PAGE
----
Your humble recording secretary here with the latest dispatch from the NRO Chris Christie Fan Club.
Today it’s a two-parter.
Part One: Monday saw a record-breaking anti-Christie rally in Trenton led by union hacks and their activist enablers, enraged by the governor’s plan to restructure the state’s untenable wage and pension system. There was much sound and fury, and precious few elected Democrats — whom rally leaders branded as “accomplices” to Christie’s fiendish plan to balance the budget – in attendance.
In fact, Democratic state senate president Stephen Sweeney, himself an ironworkers union official, said the protests did organized labor a “disservice.”
“Instead of showing the public that we’re in it together, they’re showing them that they still don’t get it,” Sweeney said Saturday. “We’re not accomplices. If anything, we’re trying to fix the state with him.”
Asked by reporters what he thought of the protests, Christie shrugged and said they had “absolutely no effect on me.”
The Republican governor said he hoped the 30,000 to 35,000 protesters “had a good time, and I hope that it helped to spur Trenton’s economy.”
The crowd, mostly from public worker unions and other progressive groups, flooded the capital on Saturday to rally against Christie’s proposed budget cuts and property tax proposals. Speakers, including New Jersey Education Association president Barbara Keshishian, said the protest was also a warning to Democrats — who have traditionally received backing from organized labor — not to serve as Christie’s “accomplices.”
Asked about the warning, Christie said “good try” and disappeared into his office without taking further questions.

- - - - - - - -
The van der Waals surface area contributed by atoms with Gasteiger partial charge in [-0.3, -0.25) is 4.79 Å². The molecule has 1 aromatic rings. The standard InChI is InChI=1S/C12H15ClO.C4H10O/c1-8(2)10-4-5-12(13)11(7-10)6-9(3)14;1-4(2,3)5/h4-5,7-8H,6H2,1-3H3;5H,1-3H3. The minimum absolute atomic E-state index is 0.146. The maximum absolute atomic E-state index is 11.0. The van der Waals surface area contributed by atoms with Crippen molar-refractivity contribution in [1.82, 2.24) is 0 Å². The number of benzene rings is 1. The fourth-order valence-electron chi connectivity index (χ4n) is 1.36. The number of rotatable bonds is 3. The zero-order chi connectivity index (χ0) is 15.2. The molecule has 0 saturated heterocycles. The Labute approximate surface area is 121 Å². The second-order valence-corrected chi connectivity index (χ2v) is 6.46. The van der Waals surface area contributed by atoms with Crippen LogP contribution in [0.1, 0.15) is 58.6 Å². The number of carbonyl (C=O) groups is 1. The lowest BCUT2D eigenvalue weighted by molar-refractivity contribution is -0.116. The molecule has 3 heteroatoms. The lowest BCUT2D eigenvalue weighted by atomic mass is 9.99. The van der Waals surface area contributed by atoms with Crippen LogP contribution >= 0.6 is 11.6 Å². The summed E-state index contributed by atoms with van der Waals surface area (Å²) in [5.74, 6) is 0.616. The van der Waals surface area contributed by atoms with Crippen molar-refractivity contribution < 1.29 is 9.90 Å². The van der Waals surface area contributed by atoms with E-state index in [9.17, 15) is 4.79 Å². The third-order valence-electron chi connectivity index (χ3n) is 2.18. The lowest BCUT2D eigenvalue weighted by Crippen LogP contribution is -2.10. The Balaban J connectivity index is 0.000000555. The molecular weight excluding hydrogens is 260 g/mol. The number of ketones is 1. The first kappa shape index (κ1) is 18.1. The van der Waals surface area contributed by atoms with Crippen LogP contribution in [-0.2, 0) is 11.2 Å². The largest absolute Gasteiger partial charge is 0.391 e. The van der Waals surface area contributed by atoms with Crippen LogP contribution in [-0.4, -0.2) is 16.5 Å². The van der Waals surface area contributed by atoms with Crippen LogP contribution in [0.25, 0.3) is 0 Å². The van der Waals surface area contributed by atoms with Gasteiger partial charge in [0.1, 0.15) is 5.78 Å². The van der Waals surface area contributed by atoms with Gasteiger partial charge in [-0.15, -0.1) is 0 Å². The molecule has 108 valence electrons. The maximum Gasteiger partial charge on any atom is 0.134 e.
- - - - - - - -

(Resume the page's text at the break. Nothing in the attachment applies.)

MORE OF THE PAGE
Part Two: With the effects of the recession still lingering and after years of public sector gluttony fed by cannibalizing the tax base, state officials are predicting an $800 million tax revenue shortfall over the next two years.
Uh-oh, that means more painful and unpopular spending cuts, right? And probably tax increases, to boot.
Not so much. Governor Christie plans ahead:
“We’re very confident we’ve been able to close the additional budget gap in (fiscal year) 2010 and in (fiscal year) 2011 we’re going to be able to solve that problem without any new taxes at all and without any real significant cuts,” Christie said.
Skipping the “fiscalese,” what happened was the budget freeze imposed by Gov. Christie when he took office generated more savings than expected, enough to cover much of the lost tax money.
“I think we’re going to be fine,” Christie said.
Strangely enough, I’m starting to feel the same way.
UPDATE: Via Allahpundit, great video of Christie explaining his style:
UPDATE II: At a town hall in Rutherford (where I used to work as a reporter), the governor brought along some muscle — Vincent Curatola, best known for playing John “Johnny Sack” Sacramoni on The Sopranos.